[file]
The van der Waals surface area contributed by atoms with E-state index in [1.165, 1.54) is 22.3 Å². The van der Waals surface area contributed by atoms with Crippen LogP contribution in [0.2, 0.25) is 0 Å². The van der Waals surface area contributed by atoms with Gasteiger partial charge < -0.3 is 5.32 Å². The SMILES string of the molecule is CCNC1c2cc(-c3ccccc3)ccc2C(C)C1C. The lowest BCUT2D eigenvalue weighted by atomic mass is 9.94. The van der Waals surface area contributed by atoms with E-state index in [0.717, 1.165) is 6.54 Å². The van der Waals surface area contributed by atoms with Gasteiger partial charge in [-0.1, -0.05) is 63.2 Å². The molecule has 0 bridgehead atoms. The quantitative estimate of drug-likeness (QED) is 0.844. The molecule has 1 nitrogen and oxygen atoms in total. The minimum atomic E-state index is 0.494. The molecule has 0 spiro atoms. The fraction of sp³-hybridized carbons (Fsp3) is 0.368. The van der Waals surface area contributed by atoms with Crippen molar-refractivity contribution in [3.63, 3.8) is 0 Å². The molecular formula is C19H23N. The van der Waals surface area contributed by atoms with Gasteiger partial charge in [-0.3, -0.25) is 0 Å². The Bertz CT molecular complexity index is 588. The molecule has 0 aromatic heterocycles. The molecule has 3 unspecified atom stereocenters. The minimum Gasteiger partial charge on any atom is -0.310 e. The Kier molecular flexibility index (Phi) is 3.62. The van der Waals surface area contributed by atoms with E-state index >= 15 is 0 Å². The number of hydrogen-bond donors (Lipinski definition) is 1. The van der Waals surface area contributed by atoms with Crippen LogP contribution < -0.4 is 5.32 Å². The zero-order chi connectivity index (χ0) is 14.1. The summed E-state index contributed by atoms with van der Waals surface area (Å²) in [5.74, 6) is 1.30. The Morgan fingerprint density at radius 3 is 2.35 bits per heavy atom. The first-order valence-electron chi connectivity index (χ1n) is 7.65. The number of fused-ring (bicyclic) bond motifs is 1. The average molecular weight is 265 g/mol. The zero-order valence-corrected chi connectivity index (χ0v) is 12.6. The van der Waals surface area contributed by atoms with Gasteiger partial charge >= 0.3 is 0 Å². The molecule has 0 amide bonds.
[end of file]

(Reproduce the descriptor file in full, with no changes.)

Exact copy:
The van der Waals surface area contributed by atoms with E-state index in [1.165, 1.54) is 22.3 Å². The van der Waals surface area contributed by atoms with Crippen LogP contribution in [0.2, 0.25) is 0 Å². The van der Waals surface area contributed by atoms with Gasteiger partial charge < -0.3 is 5.32 Å². The SMILES string of the molecule is CCNC1c2cc(-c3ccccc3)ccc2C(C)C1C. The lowest BCUT2D eigenvalue weighted by atomic mass is 9.94. The van der Waals surface area contributed by atoms with E-state index in [0.717, 1.165) is 6.54 Å². The van der Waals surface area contributed by atoms with Gasteiger partial charge in [-0.1, -0.05) is 63.2 Å². The molecule has 0 bridgehead atoms. The quantitative estimate of drug-likeness (QED) is 0.844. The molecule has 1 nitrogen and oxygen atoms in total. The minimum atomic E-state index is 0.494. The molecule has 0 spiro atoms. The fraction of sp³-hybridized carbons (Fsp3) is 0.368. The van der Waals surface area contributed by atoms with Crippen molar-refractivity contribution in [3.63, 3.8) is 0 Å². The molecular formula is C19H23N. The van der Waals surface area contributed by atoms with Gasteiger partial charge in [-0.3, -0.25) is 0 Å². The Bertz CT molecular complexity index is 588. The molecule has 0 aromatic heterocycles. The molecule has 3 unspecified atom stereocenters. The minimum Gasteiger partial charge on any atom is -0.310 e. The Kier molecular flexibility index (Phi) is 3.62. The van der Waals surface area contributed by atoms with E-state index >= 15 is 0 Å². The number of hydrogen-bond donors (Lipinski definition) is 1. The van der Waals surface area contributed by atoms with Crippen LogP contribution < -0.4 is 5.32 Å². The zero-order chi connectivity index (χ0) is 14.1. The summed E-state index contributed by atoms with van der Waals surface area (Å²) in [5.74, 6) is 1.30. The Morgan fingerprint density at radius 3 is 2.35 bits per heavy atom. The first-order valence-electron chi connectivity index (χ1n) is 7.65. The number of fused-ring (bicyclic) bond motifs is 1. The average molecular weight is 265 g/mol. The zero-order valence-corrected chi connectivity index (χ0v) is 12.6. The van der Waals surface area contributed by atoms with Gasteiger partial charge >= 0.3 is 0 Å². The molecule has 0 amide bonds.